VelociRaptor: A Simple but Tough Network Security Guard

Security-conscious companies with limited budgets and small IT staffs should consider Axent Technologies Inc.'s VelociRaptor firewall appliance to provide powerful network security with straightforward setup and management.

Security-conscious companies with limited budgets and small IT staffs should consider Axent Technologies Inc.s VelociRaptor firewall appliance to provide powerful network security with straightforward setup and management.

The VelociRaptor appliance is armed with Axents latest Raptor firewall (Version 6.5) and Axents PowerVPN, preinstalled in a Cobalt Networks Inc. RaQ appliance. Given Raptors record in the enterprise world as a highly secured firewall, the appliance is a solid buy. eWeek Labs believes VelociRaptor is best suited for small and midsize businesses, branch offices, and ISPs (Internet service providers) that require strong network security and desire the easy setup and manageability of an appliance.

The VelociRaptor, which shipped last month, is sold in either Cobalts RaQ3 or RaQ4 box. Each has a slim 1.75-inch form factor that will appeal to space-conscious ISPs. Each Cobalt system runs on an embedded Linux 2.2 operating system kernel that Axent has hardened to eliminate security holes.

The RaQ4 unit that we tested came equipped with an Advanced Micro Devices Inc. K6-2 450MHz processor, 256MB of RAM and four 10/100M-bps Ethernet ports. The less-expensive RaQ3 version has the same number of ports but has a 300MHz K6-2 and 128MB of RAM.

Axent prices the VelociRaptor based on the number of protected systems with unique IP addresses. For 25 or fewer addresses, the RaQ3 version is priced at $4,995. The RaQ4 version, with support for unlimited IP addresses, is available for $14,995. Axents prices are lower than those of Intel Corp.s NetStructure 3130 firewall/VPN (virtual private network) appliance, which costs $20,000, and Cisco Systems Inc.s PIX 520 firewall appliance, which is priced around $19,000. Differences in hardware contribute to the price differential. The Intel appliance has faster processors and more memory.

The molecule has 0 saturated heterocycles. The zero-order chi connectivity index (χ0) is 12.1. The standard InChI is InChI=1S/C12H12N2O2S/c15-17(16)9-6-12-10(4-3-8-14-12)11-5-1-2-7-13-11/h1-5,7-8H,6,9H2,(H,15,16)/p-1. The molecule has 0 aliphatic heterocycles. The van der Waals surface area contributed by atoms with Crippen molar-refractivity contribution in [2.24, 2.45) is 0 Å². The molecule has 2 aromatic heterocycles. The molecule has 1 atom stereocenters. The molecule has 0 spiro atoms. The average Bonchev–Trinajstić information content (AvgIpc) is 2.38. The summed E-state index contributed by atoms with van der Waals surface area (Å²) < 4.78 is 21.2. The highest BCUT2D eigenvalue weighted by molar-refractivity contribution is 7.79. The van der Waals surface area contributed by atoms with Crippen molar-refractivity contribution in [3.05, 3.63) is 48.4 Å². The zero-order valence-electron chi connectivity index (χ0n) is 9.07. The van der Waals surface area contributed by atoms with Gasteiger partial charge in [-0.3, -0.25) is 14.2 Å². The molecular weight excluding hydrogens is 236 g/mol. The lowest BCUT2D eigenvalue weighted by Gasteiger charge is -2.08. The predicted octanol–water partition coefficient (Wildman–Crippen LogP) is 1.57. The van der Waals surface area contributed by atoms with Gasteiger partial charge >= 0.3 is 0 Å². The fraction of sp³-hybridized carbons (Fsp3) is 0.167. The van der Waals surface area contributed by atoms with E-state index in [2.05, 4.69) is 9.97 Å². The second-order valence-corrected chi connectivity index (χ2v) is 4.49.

VPN Is No Speedster

The VelociRaptor boasts strong firewall capabilities, but its VPN performance—55M bps with Triple DES (Data Encryption Standard) encryption—is not up to par with competing appliances. Companies seeking a high-performance VPN appliance should evaluate Intels NetStructure 3130, which boasts throughput of more than 90M bps with Triple DES encryption. In addition to its higher price, though, the NetStructure 3130 has a less-secure stateful firewall. (For eWeek Labs Nov. 20 review of Intels NetStructure 3130, go to

The Raptor firewall built into the VelociRaptor uses application proxies to allow network traffic through the firewall. Proxy-based firewalls are more complex than firewalls that rely on packet filtering and stateful inspection, but they can provide tighter security and more granular control by monitoring and filtering the application data.

The VelociRaptor appliance includes proxies to support IP protocols and services, including Network News Transfer Protocol; Common Internet File System, for secure connections to Server Message Block resources; and H.323, the IP-based multimedia standard. The VelociRaptor supports GSPs (Generic Service Proxies), which allow administrators to create generic secured proxies with nonstandard ports to accommodate legacy or proprietary protocols.

The use of GSPs gives companies the flexibility to apply VelociRaptors highly secure proxies to virtually any Web traffic without having to turn to less-secure stateful inspection systems.

In tests, setup of Axents device was a straightforward, two-step process. The first step was to configure the network interface for use with the RMC (Raptor Management Console). Using the LCD screen and buttons on the front panel, we were able to quickly configure the port with an IP address. Once the port was configured, the box generated the RMC, the SRL (Secure Remote Login) and the root passwords that we needed to log on to the appliance.

Managers Have Options

With the interface configured, we could log on to the VelociRaptor through either an RMC or SRL client to complete the setup. The RMC is based on Microsoft Corp.s Microsoft Management Console, so it must be installed on a system running either Windows NT or Windows 2000. We installed the RMC on Windows 2000 Server on a system inside the trusted network. The VelociRaptor can also be managed remotely using the SRL client via an encrypted connection. The administration console is well-presented and easy to use.

As was the case with the setup process, management of the VelociRaptor was simple. From the RMC we logged on to the VelociRaptor and used its setup wizards to easily configure basic Web access using HTTP and FTP and e-mail access using SMTP.

The VelociRaptor firewall was rock solid. We detected no security holes or vulnerabilities when we ran port scans and a variety of common hack attacks using a remote security scanner on a Linux-based computer outside the firewall.

Axents Continuous System Hardening feature makes the Raptor firewall highly impervious to attacks. It enables the VelociRaptor to scan continually for unsecured or unauthorized activities, disable the suspicious sessions, and log their occurrence.

Axents PowerVPN provides the VelociRaptors VPN capabilities. PowerVPN encapsulates packets using IP Security and authenticates users by means of certificates or private keys. PowerVPN also supports DES and Triple DES data encryption.